Since then, more information has surfaced. In particular, Red Hat's Complaint in the US District Court for the District of Delaware is available here as a PDF file.
SCO's also released a last minute FAX to Red Hat along with an obviously posturing reaction letter from its CEO Darl McBride. Both of these are available here.
>From the initial reading of Red Hat's Complaint, it's clear that Red Hat is alleging several very serious charges against SCO in this action, and these are as follows (paragraphs of Red Hat's Complaint in parentheses, the roman numerals converted to arabic, and legal citations omitted):
(70-73) 1. For Declaratory Judgement of Non-Infringement of Copyrights
(74-77) 2. For Declaratory Judgement of No Misappropriation of Trade Secrets
(78-86) 3. False Advertising
(87-90) 4. Deceptive Trade Practices
(91-94) 5. Unfair Competition
(95-100) 6. Tortious Interference
(101-105) 7. Trade Libel and Disparagement
In the first two pleadings, Red Hat is asking the court to declare it is not infringing on SCO's copyrights and is not misappropriating SCO trade secrets. Once the court establishes these two points, then the remainder of Red Hat's pleadings gain foundation. SCO will then have to attempt to defend its outrageous behaviour laid out by the rest of Red Hat's claims in pleadings three through seven. So, if Red Hat wins on those first two points, SCO might be looking at damages, and treble punitive damages.
It's an extensive bill of civil charges that Red Hat has leveled against SCO. Moreover, given SCO's numerous public statements made in these last few months, Red Hat's complaints appear justified by SCO's behaviour.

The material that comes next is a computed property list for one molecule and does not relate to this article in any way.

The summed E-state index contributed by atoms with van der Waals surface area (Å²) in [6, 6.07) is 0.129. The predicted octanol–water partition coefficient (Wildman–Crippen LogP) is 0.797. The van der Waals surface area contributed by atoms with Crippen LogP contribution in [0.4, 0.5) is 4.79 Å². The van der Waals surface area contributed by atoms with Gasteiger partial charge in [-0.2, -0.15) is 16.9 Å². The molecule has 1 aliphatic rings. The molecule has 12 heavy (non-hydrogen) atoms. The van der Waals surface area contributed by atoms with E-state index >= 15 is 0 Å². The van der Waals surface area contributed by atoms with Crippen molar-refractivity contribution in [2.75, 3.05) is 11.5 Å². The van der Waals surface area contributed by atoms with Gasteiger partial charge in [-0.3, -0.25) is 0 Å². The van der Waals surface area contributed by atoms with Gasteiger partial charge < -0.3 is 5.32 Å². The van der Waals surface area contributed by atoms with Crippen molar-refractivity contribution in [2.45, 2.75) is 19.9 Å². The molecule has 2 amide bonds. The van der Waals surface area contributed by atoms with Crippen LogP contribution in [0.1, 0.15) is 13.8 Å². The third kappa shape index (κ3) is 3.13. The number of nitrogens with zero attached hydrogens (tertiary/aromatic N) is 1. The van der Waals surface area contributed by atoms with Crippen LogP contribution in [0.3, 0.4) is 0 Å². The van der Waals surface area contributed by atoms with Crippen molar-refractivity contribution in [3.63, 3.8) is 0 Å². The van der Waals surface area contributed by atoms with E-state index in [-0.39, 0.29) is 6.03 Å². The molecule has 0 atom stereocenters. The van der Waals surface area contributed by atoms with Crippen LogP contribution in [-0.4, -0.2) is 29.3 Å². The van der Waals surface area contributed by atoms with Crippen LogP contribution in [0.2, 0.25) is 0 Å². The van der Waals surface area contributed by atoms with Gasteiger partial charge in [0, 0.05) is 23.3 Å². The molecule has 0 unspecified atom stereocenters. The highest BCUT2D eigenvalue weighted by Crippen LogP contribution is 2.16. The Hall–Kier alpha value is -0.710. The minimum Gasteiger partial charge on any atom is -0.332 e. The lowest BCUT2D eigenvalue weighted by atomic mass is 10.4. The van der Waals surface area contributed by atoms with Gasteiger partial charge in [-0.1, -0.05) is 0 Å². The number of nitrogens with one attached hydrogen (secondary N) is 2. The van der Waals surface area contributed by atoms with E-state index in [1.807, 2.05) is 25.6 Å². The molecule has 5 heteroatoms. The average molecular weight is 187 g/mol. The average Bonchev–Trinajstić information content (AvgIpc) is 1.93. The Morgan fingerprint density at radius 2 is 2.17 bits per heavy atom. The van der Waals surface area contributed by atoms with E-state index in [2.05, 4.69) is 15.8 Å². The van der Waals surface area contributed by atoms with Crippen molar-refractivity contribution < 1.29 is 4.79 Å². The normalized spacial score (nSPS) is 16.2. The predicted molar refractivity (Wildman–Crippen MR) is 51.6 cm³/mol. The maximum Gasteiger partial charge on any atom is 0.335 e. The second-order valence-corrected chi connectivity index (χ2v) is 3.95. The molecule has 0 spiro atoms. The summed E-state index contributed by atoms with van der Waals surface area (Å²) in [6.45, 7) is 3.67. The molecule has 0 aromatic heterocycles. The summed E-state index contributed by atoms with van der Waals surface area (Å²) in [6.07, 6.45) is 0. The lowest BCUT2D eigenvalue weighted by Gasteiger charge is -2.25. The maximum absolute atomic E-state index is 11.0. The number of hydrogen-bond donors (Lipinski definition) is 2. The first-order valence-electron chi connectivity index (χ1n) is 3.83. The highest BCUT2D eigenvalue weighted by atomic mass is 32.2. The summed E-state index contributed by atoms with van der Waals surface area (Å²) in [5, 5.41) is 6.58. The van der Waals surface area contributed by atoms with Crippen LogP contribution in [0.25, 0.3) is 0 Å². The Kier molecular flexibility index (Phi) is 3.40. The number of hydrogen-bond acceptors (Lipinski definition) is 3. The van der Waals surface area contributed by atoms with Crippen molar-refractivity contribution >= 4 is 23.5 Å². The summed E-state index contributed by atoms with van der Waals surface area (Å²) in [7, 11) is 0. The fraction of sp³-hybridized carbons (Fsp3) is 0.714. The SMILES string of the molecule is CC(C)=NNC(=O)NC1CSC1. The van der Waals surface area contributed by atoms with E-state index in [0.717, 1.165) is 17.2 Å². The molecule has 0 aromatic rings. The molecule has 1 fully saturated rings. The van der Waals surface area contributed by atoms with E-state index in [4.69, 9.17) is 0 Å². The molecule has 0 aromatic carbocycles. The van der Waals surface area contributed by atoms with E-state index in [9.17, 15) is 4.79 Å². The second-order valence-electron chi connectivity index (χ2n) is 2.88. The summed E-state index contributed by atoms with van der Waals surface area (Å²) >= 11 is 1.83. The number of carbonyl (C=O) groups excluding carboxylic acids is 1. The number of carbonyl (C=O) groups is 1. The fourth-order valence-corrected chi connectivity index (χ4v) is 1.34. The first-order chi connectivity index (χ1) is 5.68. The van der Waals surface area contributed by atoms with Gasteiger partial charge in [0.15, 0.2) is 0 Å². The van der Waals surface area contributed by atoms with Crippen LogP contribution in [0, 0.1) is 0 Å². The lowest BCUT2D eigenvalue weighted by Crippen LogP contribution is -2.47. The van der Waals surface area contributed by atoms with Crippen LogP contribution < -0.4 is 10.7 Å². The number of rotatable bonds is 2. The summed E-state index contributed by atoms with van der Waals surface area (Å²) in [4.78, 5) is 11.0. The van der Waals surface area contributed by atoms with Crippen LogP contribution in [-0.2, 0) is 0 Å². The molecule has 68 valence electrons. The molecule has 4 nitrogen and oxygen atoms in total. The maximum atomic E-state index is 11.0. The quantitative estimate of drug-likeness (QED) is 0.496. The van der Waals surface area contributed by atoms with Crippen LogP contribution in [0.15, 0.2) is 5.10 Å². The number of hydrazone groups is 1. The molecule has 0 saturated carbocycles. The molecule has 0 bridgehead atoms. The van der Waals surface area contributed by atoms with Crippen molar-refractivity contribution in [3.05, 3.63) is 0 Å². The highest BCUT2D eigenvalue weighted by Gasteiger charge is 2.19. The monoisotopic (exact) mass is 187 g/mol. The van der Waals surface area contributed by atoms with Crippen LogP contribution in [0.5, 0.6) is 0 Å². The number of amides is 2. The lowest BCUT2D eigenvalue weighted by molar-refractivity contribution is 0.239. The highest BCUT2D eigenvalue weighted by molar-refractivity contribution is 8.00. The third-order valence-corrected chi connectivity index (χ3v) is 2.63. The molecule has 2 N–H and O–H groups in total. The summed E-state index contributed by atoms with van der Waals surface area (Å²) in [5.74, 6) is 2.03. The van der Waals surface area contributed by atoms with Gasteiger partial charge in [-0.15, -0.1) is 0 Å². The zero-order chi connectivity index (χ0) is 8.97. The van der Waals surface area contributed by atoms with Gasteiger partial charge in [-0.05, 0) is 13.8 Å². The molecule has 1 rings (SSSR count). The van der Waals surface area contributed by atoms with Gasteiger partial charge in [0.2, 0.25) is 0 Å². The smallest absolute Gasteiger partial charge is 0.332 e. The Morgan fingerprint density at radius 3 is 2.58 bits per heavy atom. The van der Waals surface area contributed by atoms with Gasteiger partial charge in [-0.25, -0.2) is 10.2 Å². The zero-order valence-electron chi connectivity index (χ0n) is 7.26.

If, as the Linux community believes, Linux does not contain source code that infringes SCO's copyright, then SCO might end up paying damages to Red Hat -- including trebled punitive damages as Red Hat's requested.
However, SCO remains defiant. In his reply letter, Darl McBride alleged not only copyright infringement but also conspiracy. But, SCO's vaunted copyright consists of only one 20-page printout of revisions to AT&T's Unix System V. The copyright to all of System V is still held by USL.
McBride's letter also foreshadows that SCO plans to paint itself as the victim of a some dark plot by the supporters of Linux (probably IBM and Red Hat) to deprive poor tiny SCO of customers and revenue. Aside from a few columns published by industry observers predicting that Linux would probably displace SCO's spavined UnixWare in low-end applications, one seriously doubts that SCO will be able to find any evidence supporting the second claim. And that might open up SCO to reciprocal discovery.
This lawsuit will be fought for blood. I doubt that SCO can prevail. µ
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